Highly detailed chart of the North Pacific, based upon Cook’s map of 1784 & updated in 1794 to include information from Vancouver & MacKenzie.
This edition adds information from 18th Century Russian sources. One interesting feature is the supposed course of the Columbia extending due north into British Columbia. The map includes a nearly daily course of Cook’s voyage, details in Northern Canada and along the NW Coast of America, including the region explored by Vancouver, details on the NW Passage from Hans Sloan’s Japanese map of the world, information on certain arctic coastlines from Russian sources and many other annotations.
The basis for the map was Henry Roberts’ chart of 1784, produced under the supervision of James Cook. Roberts was an officer on Cook’s third voyage, and his charts provided the first accurate mapping of the northwest coast of North America, dispelling many of the fantastic theories that had plagued the region for years.
In 1794, William Faden commissioned the engraver Louis Stanislas D’Arcy de la Rochette to update Roberts’ chart with new data gathered over the last decade. A note on the map states:
The Interesting Discoveries made by the British and American Ships, since the first Publication of this Chart in 1784, Together with the Hydrographical Materials, lately procured from St. Petersburg and other places, have enabled Mr. De la Rochette to lay down the Numerous Improvements which appear in the Present Edition.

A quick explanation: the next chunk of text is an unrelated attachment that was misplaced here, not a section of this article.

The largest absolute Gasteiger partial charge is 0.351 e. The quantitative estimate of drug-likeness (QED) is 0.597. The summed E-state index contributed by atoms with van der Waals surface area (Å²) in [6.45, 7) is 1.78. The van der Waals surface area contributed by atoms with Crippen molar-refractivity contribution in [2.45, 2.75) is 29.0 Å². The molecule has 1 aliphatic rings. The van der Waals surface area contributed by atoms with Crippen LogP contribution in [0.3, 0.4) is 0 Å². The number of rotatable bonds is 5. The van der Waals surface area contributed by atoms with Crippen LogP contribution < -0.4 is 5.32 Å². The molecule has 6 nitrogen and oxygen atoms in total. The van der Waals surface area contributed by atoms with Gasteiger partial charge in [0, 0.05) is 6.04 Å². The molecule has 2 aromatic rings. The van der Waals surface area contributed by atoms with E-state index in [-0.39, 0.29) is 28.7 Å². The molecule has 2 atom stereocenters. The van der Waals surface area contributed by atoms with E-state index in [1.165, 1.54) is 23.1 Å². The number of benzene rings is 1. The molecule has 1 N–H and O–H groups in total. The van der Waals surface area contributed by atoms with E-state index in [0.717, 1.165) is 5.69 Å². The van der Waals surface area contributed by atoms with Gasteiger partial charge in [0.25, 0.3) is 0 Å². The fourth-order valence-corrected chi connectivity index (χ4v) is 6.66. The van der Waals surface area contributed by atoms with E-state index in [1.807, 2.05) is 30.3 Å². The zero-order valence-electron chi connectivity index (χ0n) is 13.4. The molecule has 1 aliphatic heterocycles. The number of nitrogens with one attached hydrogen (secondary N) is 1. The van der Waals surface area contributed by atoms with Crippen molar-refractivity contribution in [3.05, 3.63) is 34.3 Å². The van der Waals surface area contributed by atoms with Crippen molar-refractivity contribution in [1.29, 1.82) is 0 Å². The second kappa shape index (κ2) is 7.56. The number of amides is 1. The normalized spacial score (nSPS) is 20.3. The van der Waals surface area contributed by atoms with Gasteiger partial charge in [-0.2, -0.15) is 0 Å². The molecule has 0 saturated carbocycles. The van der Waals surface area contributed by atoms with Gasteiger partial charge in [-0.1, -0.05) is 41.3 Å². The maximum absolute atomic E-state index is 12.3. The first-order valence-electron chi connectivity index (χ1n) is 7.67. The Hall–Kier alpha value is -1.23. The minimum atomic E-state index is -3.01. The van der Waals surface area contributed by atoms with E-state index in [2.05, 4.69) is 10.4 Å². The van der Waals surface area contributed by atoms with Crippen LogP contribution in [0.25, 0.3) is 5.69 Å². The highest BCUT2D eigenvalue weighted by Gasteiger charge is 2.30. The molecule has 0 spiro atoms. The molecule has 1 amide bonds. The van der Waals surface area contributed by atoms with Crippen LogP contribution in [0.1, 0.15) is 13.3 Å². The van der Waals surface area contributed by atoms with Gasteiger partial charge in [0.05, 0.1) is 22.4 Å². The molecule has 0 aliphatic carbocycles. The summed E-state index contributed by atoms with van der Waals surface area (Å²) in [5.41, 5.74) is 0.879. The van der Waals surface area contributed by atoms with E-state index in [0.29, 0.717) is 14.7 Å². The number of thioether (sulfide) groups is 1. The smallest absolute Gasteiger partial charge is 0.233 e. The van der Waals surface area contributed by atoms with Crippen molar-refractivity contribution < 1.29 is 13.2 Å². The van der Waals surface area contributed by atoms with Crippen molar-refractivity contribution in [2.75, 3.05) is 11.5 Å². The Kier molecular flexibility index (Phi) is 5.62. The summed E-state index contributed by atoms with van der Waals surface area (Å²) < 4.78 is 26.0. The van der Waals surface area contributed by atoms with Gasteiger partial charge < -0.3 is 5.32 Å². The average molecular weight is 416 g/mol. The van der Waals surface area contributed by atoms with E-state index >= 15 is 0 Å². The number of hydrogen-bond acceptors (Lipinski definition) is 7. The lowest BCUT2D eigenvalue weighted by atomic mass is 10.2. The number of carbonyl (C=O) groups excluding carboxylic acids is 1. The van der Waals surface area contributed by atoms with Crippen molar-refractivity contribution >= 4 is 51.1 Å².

In describing the first edition, Cohen & Taliaferro (Catalogue 62) note:
This legendary lost chart was drawn by Henry Roberts for the authorized atlas of Cook’s third voyage, but because of disputes among the editors, it was never included. It is now known that the plate for Roberts’ chart, ” version more elaborate than that [included] in the authorized atlas” (Campbell), was purchased by Faden and published separately. Th[e] exceptionally rare first state of the Roberts-Faden chart is the first published map to show the discoveries of Samuel Hearne in the Canadian Arctic. . . .
Although a few examples of the chart were known, including one belonging to the great Americana collector, Thomas Streeter, its true importance was not recognized until 1985, when a proof copy was acquired by the British Library . . .
…the [map] includes a number of Alaskan place-names not found on the authorized version [in the account of Cook’s third voyage]. . .
This Roberts chart also contains informaiton on interior geography not included on the [official map]. The source for this information came from Samuel Hearne’s c.1772 manuscript map of the Coppermine River, in the possession of the Hudson’s Bay Company, and which had never before appeared in print. The Company suppressed Hearne’s map to protect its interests in the north. This was important information because Hearne’s map showed the impossibility of a Northwest Passage through Hudson’s Bay, and it is curious that the Company had not released it to settle arguments over a point that continued to occupy public attention. . .